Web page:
• Design a marketing plan with the right channels and messages to get in front of these people. And remember that the best marketing plans are multi-channel – because shoppers are dynamic, and marketing messages won’t generally work on first sighting.

Do the right people want your stuff?

<Yes? Great. Move to next>

No? If your target market is aware of you and what you sell but they don’t want it – that’s obviously a problem! This may be showing up in terms of little or low sales. There’s a few layers to explore here:

  1. The ‘stuff’ that you’re selling might need some fundamental changes – new features, new benefits, a new way of purchasing it,. Or,
  2. Perhaps you haven’t harnessed the true benefits of your ‘stuff’ or the ‘what’s in it for me’ (WIIFM) factors of your products or service to be able to communicate them effectively through marketing.

Worst case and you’ve got a dead dog? It’s better to fail fast on that now and repurpose any investment, than to drag it out exhausting your precious funds and time.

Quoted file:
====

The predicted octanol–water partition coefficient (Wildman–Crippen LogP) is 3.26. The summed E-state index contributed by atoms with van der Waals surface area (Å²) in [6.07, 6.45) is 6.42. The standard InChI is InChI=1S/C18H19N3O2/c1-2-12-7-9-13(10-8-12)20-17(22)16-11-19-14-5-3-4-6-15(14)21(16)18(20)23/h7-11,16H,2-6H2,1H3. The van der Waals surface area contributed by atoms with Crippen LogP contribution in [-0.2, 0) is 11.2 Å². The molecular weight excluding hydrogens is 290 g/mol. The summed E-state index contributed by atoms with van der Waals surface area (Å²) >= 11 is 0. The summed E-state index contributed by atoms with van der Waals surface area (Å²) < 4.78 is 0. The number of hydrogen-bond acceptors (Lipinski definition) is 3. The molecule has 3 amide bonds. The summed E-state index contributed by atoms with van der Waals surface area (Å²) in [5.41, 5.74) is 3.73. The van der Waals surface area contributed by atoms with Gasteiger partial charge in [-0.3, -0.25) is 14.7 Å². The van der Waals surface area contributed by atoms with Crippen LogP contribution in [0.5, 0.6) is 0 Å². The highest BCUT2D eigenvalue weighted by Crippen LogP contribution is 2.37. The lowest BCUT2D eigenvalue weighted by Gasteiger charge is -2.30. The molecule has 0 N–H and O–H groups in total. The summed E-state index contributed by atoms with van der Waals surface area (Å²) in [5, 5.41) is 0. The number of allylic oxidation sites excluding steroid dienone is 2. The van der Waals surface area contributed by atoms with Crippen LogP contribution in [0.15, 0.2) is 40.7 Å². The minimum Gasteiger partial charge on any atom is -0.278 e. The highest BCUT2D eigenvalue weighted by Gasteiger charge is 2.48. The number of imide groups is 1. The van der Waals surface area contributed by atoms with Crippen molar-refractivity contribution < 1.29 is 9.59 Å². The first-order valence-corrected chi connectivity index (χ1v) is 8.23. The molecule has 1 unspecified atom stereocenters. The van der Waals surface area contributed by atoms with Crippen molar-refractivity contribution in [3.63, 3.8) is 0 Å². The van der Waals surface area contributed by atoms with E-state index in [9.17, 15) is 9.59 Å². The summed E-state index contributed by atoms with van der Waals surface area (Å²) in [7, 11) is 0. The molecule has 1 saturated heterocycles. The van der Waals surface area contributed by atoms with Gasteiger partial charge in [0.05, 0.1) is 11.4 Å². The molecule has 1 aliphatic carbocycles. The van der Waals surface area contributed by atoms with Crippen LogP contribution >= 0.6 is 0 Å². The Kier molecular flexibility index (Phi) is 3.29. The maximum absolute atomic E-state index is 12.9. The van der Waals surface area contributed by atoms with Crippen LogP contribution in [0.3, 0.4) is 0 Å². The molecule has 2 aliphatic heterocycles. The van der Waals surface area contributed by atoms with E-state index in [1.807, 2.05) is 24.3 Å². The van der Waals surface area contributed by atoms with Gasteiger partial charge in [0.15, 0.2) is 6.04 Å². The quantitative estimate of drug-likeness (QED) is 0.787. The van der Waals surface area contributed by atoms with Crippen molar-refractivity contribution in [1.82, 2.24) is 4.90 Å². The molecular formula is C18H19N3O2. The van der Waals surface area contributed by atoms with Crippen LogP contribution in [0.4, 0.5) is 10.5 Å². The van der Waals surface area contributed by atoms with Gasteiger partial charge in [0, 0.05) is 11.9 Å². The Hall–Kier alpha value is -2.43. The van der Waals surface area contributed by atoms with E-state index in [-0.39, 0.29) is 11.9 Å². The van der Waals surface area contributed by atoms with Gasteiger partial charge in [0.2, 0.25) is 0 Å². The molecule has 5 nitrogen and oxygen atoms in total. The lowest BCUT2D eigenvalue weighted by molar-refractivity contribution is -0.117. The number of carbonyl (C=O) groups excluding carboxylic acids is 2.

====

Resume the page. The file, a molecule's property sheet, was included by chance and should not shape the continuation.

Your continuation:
Your Actions:

  • Get out there and talk to people – identify who the perfect customers are for your products and get them to open up over a wine, or in a focus group setting with a few key questions. Or better yet, invest in professional research and get them to run this for you in an unbiased way.
  • Do a survey of your databases – just make sure they’re “clean” with up to date contact info, correct email addresses and ultimately segmented based on the “persona” they represent to you.
  • Add an incentive, or run a Facebook poll.
  • Create a stronger brand story. Dig deep and tell a more authentic and interesting story about why you exist. Remember that people sometimes don’t know they want something until it triggers an emotion, or paints a picture of how their life could improve… now that’s powerful marketing.